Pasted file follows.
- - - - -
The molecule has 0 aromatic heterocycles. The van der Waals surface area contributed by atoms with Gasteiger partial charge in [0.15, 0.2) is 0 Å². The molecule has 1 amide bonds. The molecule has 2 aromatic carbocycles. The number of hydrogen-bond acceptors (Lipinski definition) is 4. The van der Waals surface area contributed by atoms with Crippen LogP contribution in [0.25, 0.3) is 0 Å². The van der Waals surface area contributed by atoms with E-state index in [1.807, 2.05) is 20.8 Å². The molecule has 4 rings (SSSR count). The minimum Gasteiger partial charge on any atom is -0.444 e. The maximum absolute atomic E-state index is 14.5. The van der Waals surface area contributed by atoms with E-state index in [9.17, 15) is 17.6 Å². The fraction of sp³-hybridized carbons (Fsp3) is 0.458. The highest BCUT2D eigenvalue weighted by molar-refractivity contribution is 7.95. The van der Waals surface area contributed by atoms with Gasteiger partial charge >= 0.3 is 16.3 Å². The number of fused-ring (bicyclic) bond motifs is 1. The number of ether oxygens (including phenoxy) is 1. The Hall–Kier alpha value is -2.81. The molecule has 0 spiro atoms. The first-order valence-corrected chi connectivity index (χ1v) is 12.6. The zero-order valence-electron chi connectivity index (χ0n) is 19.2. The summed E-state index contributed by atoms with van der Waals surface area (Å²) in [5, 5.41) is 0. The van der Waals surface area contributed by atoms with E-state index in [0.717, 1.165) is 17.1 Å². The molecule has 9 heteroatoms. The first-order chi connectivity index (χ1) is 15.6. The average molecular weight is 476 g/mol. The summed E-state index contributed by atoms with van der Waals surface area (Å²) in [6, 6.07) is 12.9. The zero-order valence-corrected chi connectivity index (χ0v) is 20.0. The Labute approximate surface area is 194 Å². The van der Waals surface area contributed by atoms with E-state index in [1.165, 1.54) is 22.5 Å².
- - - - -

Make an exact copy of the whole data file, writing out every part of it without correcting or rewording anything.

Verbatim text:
The molecule has 0 aromatic heterocycles. The van der Waals surface area contributed by atoms with Gasteiger partial charge in [0.15, 0.2) is 0 Å². The molecule has 1 amide bonds. The molecule has 2 aromatic carbocycles. The number of hydrogen-bond acceptors (Lipinski definition) is 4. The van der Waals surface area contributed by atoms with Crippen LogP contribution in [0.25, 0.3) is 0 Å². The van der Waals surface area contributed by atoms with E-state index in [1.807, 2.05) is 20.8 Å². The molecule has 4 rings (SSSR count). The minimum Gasteiger partial charge on any atom is -0.444 e. The maximum absolute atomic E-state index is 14.5. The van der Waals surface area contributed by atoms with E-state index in [9.17, 15) is 17.6 Å². The fraction of sp³-hybridized carbons (Fsp3) is 0.458. The highest BCUT2D eigenvalue weighted by molar-refractivity contribution is 7.95. The van der Waals surface area contributed by atoms with Gasteiger partial charge >= 0.3 is 16.3 Å². The number of fused-ring (bicyclic) bond motifs is 1. The number of ether oxygens (including phenoxy) is 1. The Hall–Kier alpha value is -2.81. The molecule has 0 spiro atoms. The first-order valence-corrected chi connectivity index (χ1v) is 12.6. The zero-order valence-electron chi connectivity index (χ0n) is 19.2. The summed E-state index contributed by atoms with van der Waals surface area (Å²) in [5, 5.41) is 0. The van der Waals surface area contributed by atoms with E-state index in [0.717, 1.165) is 17.1 Å². The molecule has 9 heteroatoms. The first-order chi connectivity index (χ1) is 15.6. The average molecular weight is 476 g/mol. The summed E-state index contributed by atoms with van der Waals surface area (Å²) in [6, 6.07) is 12.9. The zero-order valence-corrected chi connectivity index (χ0v) is 20.0. The Labute approximate surface area is 194 Å². The van der Waals surface area contributed by atoms with E-state index in [1.165, 1.54) is 22.5 Å².